• 1983. Tales from the South China Seas: Images of the British in South-East Asia in the Twentieth Century.
  • 1984. Lives of the Indian Princes, with co-author Sharada Dwivedi.
  • 1987. Kipling's Kingdom: His Best Indian Stories.
  • 1986. A Glimpse of the Burning Plain: Leaves from the Journals of Charlotte Canning.
  • 1988. A Soldier of the Company: Life of an Indian Ensign 1833-43. ISBN 978-0-7181-3121-0
  • 1989. Architecture of the British Empire, Ed. R. Fermor-Hesketh.
  • 1990. The Savage Wars of Peace: Soldiers' Voices 1945-1989. ISBN 978-0-7181-2882-1
  • 1991. Thunder and Lightning: the RAF in the Gulf War.
  • 1999. The Search for Shangri-La: a Journey into Tibetan History.
  • 2000. India Through the Lens: Photography 1840-1911, Ed. Vidya Dehejia.
  • 2000. Soldier Sahibs: the Men who Made the North-West Frontier. ISBN 978-0-7867-0861-1.
  • 2002. The Buddha and the Sahibs: the Men who Discovered India's Lost Religion.
  • 2004. Duel in the Snows: the True Story of the Younghusband Mission to Lhasa.
  • 2005. Maharajas: Resonance from the Past.
  • 2006. God's Terrorists: the Wahhabi Cult and the Hidden Roots of Modern Jihad.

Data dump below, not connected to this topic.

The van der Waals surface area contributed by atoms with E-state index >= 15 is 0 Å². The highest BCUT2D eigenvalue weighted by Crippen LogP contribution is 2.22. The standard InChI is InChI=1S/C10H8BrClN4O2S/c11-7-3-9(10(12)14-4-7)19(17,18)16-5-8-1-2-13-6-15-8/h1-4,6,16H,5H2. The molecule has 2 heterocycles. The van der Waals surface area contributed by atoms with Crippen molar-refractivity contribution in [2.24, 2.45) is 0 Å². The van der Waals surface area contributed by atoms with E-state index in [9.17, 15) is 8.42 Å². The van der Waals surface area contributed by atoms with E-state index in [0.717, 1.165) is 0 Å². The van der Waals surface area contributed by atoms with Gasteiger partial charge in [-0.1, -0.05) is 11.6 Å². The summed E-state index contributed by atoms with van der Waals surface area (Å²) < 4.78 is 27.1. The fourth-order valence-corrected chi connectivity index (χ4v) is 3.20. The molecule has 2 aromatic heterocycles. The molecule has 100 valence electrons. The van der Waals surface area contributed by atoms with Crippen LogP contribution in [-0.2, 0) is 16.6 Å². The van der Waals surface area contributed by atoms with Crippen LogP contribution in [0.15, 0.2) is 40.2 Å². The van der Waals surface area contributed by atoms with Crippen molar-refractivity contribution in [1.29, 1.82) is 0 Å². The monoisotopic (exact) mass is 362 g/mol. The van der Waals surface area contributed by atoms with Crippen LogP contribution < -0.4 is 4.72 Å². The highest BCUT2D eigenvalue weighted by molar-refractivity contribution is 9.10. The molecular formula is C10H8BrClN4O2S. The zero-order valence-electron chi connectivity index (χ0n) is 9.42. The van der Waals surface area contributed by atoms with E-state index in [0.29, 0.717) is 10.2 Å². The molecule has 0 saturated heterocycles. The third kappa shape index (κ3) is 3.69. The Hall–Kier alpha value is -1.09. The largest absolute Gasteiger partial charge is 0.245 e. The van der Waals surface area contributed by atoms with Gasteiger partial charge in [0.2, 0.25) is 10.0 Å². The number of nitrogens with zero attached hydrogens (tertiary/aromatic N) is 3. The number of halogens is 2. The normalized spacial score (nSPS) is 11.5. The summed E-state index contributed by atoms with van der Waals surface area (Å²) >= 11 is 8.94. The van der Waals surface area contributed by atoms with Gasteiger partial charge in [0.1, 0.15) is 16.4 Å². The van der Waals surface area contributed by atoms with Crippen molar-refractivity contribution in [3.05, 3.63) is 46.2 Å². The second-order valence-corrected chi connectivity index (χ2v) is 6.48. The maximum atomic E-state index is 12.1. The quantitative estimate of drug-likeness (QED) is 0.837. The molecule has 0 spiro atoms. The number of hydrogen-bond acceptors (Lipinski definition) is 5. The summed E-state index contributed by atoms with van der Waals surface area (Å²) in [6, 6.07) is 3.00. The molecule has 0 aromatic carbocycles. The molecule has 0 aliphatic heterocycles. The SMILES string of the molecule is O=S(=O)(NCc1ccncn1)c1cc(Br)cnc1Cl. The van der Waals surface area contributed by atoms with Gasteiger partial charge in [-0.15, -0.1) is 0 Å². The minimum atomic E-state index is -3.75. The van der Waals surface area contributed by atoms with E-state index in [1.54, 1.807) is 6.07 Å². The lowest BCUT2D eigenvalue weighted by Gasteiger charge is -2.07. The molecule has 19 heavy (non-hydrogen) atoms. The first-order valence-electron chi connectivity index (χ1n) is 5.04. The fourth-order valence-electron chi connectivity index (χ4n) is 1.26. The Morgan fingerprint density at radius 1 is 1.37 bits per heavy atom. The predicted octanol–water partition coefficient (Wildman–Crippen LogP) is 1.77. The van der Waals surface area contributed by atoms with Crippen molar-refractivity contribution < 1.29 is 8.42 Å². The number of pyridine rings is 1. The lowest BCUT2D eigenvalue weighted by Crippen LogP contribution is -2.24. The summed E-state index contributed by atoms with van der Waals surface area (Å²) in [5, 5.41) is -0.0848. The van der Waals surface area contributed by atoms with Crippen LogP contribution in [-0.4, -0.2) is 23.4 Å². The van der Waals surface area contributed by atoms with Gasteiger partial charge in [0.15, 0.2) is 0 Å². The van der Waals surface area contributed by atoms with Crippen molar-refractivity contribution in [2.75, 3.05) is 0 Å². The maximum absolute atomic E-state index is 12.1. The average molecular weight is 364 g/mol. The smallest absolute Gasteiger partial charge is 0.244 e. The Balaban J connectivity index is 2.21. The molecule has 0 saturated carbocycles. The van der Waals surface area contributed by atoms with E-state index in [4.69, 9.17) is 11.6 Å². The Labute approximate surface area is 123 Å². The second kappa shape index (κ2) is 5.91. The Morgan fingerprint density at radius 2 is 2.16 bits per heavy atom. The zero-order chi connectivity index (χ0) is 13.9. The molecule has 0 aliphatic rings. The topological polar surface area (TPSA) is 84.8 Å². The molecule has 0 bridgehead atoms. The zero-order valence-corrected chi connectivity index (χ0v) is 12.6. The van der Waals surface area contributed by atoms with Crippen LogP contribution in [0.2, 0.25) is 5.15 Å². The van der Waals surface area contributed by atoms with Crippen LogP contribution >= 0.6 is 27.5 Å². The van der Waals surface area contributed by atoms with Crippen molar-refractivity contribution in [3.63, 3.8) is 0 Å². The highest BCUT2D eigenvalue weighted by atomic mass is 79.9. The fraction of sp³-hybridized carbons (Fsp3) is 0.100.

• 2007. Kipling Sahib: India and the Making of Rudyard Kipling.ISBN 978-0-349-11685-3.
  • 2008. The Buddha and Dr Fuhrer: an Archaeological Scandal. ISBN 978-0-14-341574-9.
  • 2011. The Taj at Apollo Bunder: the History of the Taj Mahal Palace, Mumbai, with co-author Sharada Dwivedi.
  • 2012. Ashoka: the Search for India's Lost Emperor. ISBN 978-1-4683-0071-0.
  • 2015. The Prisoner of Kathmandu: Brian Hodgson in Nepal 1820-43. ISBN 978-1-910376-11-9.
  • 2017. Coromandel: a personal history of South India. ISBN 978-1-4087-0539-1.
  • 2017. Introduction to Rudyard Kipling, The Eyes of Asia.



  1. ^ From frontispiece Tales From The South China Sea Futura Publications 1983
  2. ^ Preface to A Mountain in Tibet p. 7 Futura Edition 1983
  3. ^ "Charles Allen obituary". the Guardian. 21 August 2020. Retrieved 11 November 2022.
  4. ^ John Murray Press contributor website
  5. ^ "Charles Allen obituary". the Guardian. 21 August 2020. Retrieved 11 November 2022.
  6. ^ From Preface to new edition of Plain Tales from the Raj, Abacus 2008
  7. ^ Information from the biography of Allen
  8. ^ From frontispiece Tales From The South China Sea Futura Publications 1983. And The British Library on line
  9. ^ "Charles Allen obituary". the Guardian. 21 August 2020. Retrieved 11 November 2022.
  10. ^ Ratnam, Dhamini (18 August 2020). "Charles Allen, author of Ashoka, no more". Hindustan Times. Retrieved 18 August 2020.
  11. ^ Menon, Parvathi (3 January 2015). "I believe in the Age of Reason: Charles Allen". The Hindu. ISSN 0971-751X. Retrieved 11 November 2022.
  12. ^ Kipling Sahib reviewed in The Guardian
  13. ^ Kipling Sahib reviewed in The Independent Archived 18 November 2013 at the Wayback Machine